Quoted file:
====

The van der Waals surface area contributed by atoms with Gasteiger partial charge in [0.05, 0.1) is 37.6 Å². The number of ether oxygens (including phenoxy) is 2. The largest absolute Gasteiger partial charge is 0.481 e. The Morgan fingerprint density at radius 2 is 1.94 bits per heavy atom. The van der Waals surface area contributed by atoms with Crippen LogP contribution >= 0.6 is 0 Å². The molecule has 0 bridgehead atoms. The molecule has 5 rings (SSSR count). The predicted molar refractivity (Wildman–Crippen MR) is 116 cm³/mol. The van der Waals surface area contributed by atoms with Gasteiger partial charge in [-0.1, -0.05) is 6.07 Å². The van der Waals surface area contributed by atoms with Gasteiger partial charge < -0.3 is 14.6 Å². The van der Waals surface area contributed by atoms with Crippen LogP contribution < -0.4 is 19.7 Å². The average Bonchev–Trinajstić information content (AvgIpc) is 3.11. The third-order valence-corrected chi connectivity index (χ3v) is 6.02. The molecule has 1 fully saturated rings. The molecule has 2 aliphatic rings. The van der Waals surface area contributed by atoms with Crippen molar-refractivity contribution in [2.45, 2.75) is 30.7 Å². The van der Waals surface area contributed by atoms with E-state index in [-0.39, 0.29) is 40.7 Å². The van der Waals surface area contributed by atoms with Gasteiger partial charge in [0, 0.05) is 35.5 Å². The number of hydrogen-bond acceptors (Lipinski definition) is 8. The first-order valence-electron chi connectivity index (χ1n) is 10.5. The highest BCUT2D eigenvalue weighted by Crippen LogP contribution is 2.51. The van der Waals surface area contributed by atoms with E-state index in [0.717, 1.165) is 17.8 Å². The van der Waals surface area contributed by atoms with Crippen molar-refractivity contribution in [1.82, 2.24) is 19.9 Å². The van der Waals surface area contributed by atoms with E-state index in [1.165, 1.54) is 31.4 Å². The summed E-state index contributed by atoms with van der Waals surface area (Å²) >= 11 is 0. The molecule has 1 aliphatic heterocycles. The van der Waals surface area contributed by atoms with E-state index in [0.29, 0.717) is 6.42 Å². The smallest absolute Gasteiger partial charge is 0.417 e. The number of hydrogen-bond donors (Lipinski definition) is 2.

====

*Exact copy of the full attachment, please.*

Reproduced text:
The van der Waals surface area contributed by atoms with Gasteiger partial charge in [0.05, 0.1) is 37.6 Å². The number of ether oxygens (including phenoxy) is 2. The largest absolute Gasteiger partial charge is 0.481 e. The Morgan fingerprint density at radius 2 is 1.94 bits per heavy atom. The van der Waals surface area contributed by atoms with Crippen LogP contribution >= 0.6 is 0 Å². The molecule has 0 bridgehead atoms. The molecule has 5 rings (SSSR count). The predicted molar refractivity (Wildman–Crippen MR) is 116 cm³/mol. The van der Waals surface area contributed by atoms with Gasteiger partial charge in [-0.1, -0.05) is 6.07 Å². The van der Waals surface area contributed by atoms with Gasteiger partial charge < -0.3 is 14.6 Å². The van der Waals surface area contributed by atoms with Crippen LogP contribution < -0.4 is 19.7 Å². The average Bonchev–Trinajstić information content (AvgIpc) is 3.11. The third-order valence-corrected chi connectivity index (χ3v) is 6.02. The molecule has 1 fully saturated rings. The molecule has 2 aliphatic rings. The van der Waals surface area contributed by atoms with Crippen molar-refractivity contribution in [2.45, 2.75) is 30.7 Å². The van der Waals surface area contributed by atoms with E-state index in [-0.39, 0.29) is 40.7 Å². The van der Waals surface area contributed by atoms with Gasteiger partial charge in [0, 0.05) is 35.5 Å². The number of hydrogen-bond acceptors (Lipinski definition) is 8. The first-order valence-electron chi connectivity index (χ1n) is 10.5. The highest BCUT2D eigenvalue weighted by Crippen LogP contribution is 2.51. The van der Waals surface area contributed by atoms with E-state index in [0.717, 1.165) is 17.8 Å². The van der Waals surface area contributed by atoms with Crippen molar-refractivity contribution in [1.82, 2.24) is 19.9 Å². The van der Waals surface area contributed by atoms with E-state index in [1.165, 1.54) is 31.4 Å². The summed E-state index contributed by atoms with van der Waals surface area (Å²) >= 11 is 0. The molecule has 1 aliphatic heterocycles. The van der Waals surface area contributed by atoms with E-state index in [0.29, 0.717) is 6.42 Å². The smallest absolute Gasteiger partial charge is 0.417 e. The number of hydrogen-bond donors (Lipinski definition) is 2.